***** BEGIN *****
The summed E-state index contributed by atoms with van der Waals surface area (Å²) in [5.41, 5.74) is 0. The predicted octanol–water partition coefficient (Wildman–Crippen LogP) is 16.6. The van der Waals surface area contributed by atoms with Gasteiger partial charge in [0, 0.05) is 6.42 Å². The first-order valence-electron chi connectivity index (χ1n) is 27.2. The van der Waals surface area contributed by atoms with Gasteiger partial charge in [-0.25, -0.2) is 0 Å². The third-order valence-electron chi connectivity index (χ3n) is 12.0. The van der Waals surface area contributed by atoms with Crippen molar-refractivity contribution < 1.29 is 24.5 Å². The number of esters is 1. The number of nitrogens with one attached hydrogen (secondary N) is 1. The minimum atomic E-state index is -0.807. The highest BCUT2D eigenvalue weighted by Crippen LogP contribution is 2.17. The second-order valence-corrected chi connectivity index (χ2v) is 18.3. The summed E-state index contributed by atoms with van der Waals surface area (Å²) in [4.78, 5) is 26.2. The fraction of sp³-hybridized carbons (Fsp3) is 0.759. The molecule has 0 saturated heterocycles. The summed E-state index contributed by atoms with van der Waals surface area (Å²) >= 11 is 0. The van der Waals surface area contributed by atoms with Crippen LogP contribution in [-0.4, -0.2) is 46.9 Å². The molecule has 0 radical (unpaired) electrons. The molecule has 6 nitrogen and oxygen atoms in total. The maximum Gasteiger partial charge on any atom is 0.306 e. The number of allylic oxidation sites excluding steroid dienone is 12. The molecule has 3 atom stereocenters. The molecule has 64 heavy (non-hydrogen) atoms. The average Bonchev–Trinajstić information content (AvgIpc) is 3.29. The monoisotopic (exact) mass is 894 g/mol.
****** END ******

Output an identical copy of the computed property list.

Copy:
The summed E-state index contributed by atoms with van der Waals surface area (Å²) in [5.41, 5.74) is 0. The predicted octanol–water partition coefficient (Wildman–Crippen LogP) is 16.6. The van der Waals surface area contributed by atoms with Gasteiger partial charge in [0, 0.05) is 6.42 Å². The first-order valence-electron chi connectivity index (χ1n) is 27.2. The van der Waals surface area contributed by atoms with Gasteiger partial charge in [-0.25, -0.2) is 0 Å². The third-order valence-electron chi connectivity index (χ3n) is 12.0. The van der Waals surface area contributed by atoms with Crippen molar-refractivity contribution < 1.29 is 24.5 Å². The number of esters is 1. The number of nitrogens with one attached hydrogen (secondary N) is 1. The minimum atomic E-state index is -0.807. The highest BCUT2D eigenvalue weighted by Crippen LogP contribution is 2.17. The second-order valence-corrected chi connectivity index (χ2v) is 18.3. The summed E-state index contributed by atoms with van der Waals surface area (Å²) in [4.78, 5) is 26.2. The fraction of sp³-hybridized carbons (Fsp3) is 0.759. The molecule has 0 saturated heterocycles. The summed E-state index contributed by atoms with van der Waals surface area (Å²) >= 11 is 0. The van der Waals surface area contributed by atoms with Crippen LogP contribution in [-0.4, -0.2) is 46.9 Å². The molecule has 0 radical (unpaired) electrons. The molecule has 6 nitrogen and oxygen atoms in total. The maximum Gasteiger partial charge on any atom is 0.306 e. The number of allylic oxidation sites excluding steroid dienone is 12. The molecule has 3 atom stereocenters. The molecule has 64 heavy (non-hydrogen) atoms. The average Bonchev–Trinajstić information content (AvgIpc) is 3.29. The monoisotopic (exact) mass is 894 g/mol.